Ecophysiology and Growth of White Spruce Seedlings from Various Seed Sources along a Climatic Gradient Support the Need for Assisted Migration

Front Plant Sci. 2018 Jan 8:8:2214. doi: 10.3389/fpls.2017.02214. eCollection 2017.


With climate change, favorable growing conditions for tree species are shifting northwards and to higher altitudes. Therefore, local populations are becoming less adapted to their environment. Assisted migration is one of the proposed adaptive measures to reduce the vulnerability of natural populations and maintain forest productivity. It consists of moving genetic material to a territory where future climate conditions correspond to those of its current location. Eight white spruce (Picea glauca [Moench] Voss) seed sources representing as many seed orchards were planted in 2013 at three forest sites simulating a south-north climatic gradient of 1.7°C in Québec, Canada. The objectives were to (1) evaluate the morpho-physiological responses of the different seed sources and (2) determine the role of genetic adaptation and physiological plasticity on the observed variation in morpho-physiological traits. Various seedling characteristics were measured, notably height growth from nursery to the fourth year on plantation. Other traits such as biomass and carbon allocation, nutritional status, and various photosynthetic traits before bud break, were evaluated during the fourth growing season. No interaction between sites and seed sources was observed for any traits, suggesting similar plasticity between seed sources. There was no change in the rank of seed sources and sites between years for height growth. Moreover, a significant positive correlation was observed between the height from the nursery and that after 4 years in the plantation. Southern seed sources showed the best height growth, while optimum growth was observed at the central site. Juvenile height growth seems to be a good indicator of the juvenile carbon sequestration and could serve as a selection criterion for the best genetics sources for carbon sequestration. Vector analysis showed no nitrogen deficiency 4 years after planting. Neither seed sources nor planting sites had a significant effect on photosynthesis before bud break. The observed results during the establishment phase under different site conditions indicate that southern seed sources may already benefit from assisted migration to cooler climatic conditions further north. While northern seed sources are likely to benefit from anticipated local global warming, they would not match the growth performance of seedlings from southern sources.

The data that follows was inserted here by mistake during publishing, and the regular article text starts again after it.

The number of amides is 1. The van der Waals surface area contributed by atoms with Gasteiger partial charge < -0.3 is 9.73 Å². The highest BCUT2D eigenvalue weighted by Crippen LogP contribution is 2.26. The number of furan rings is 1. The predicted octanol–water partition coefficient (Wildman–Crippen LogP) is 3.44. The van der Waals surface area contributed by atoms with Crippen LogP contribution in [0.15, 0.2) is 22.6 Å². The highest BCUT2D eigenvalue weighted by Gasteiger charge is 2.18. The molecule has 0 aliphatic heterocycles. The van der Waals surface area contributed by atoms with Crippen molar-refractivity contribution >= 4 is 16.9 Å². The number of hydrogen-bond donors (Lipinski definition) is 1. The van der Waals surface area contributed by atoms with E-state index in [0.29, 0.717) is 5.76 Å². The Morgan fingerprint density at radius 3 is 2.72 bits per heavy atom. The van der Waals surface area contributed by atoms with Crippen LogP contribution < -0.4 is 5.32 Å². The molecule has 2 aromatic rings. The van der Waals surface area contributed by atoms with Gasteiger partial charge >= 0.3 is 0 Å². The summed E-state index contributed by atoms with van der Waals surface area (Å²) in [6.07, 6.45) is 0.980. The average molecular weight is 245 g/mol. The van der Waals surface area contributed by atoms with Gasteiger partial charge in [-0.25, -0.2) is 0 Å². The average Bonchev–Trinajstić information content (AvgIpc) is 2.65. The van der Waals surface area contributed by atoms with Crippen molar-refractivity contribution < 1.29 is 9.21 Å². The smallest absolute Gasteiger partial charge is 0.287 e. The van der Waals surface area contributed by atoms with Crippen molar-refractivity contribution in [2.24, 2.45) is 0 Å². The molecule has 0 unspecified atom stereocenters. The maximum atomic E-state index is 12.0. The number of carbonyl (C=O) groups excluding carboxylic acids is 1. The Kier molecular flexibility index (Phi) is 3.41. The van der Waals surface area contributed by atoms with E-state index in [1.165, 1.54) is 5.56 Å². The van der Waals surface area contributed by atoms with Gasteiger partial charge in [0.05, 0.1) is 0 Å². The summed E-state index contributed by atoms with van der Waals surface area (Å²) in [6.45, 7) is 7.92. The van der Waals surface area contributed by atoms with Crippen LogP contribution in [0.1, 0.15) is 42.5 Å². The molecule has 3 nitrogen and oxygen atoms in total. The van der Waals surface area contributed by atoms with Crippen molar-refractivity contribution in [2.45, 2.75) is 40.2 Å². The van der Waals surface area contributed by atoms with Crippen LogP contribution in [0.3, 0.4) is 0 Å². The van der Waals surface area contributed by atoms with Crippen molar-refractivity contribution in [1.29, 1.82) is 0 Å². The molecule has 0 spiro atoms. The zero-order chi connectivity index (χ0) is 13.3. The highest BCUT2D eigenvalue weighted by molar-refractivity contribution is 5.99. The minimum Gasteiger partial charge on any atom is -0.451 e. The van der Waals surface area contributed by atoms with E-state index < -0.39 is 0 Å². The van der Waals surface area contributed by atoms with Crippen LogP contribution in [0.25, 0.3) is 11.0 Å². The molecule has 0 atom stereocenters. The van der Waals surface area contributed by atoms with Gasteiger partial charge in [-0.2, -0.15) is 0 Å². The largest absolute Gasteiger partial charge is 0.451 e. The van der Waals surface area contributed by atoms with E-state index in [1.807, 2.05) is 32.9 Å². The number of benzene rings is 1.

Keywords: acclimation; assisted migration; climate change; local adaptation; mineral nutrition; photosynthesis before bud break; vector analysis; white spruce.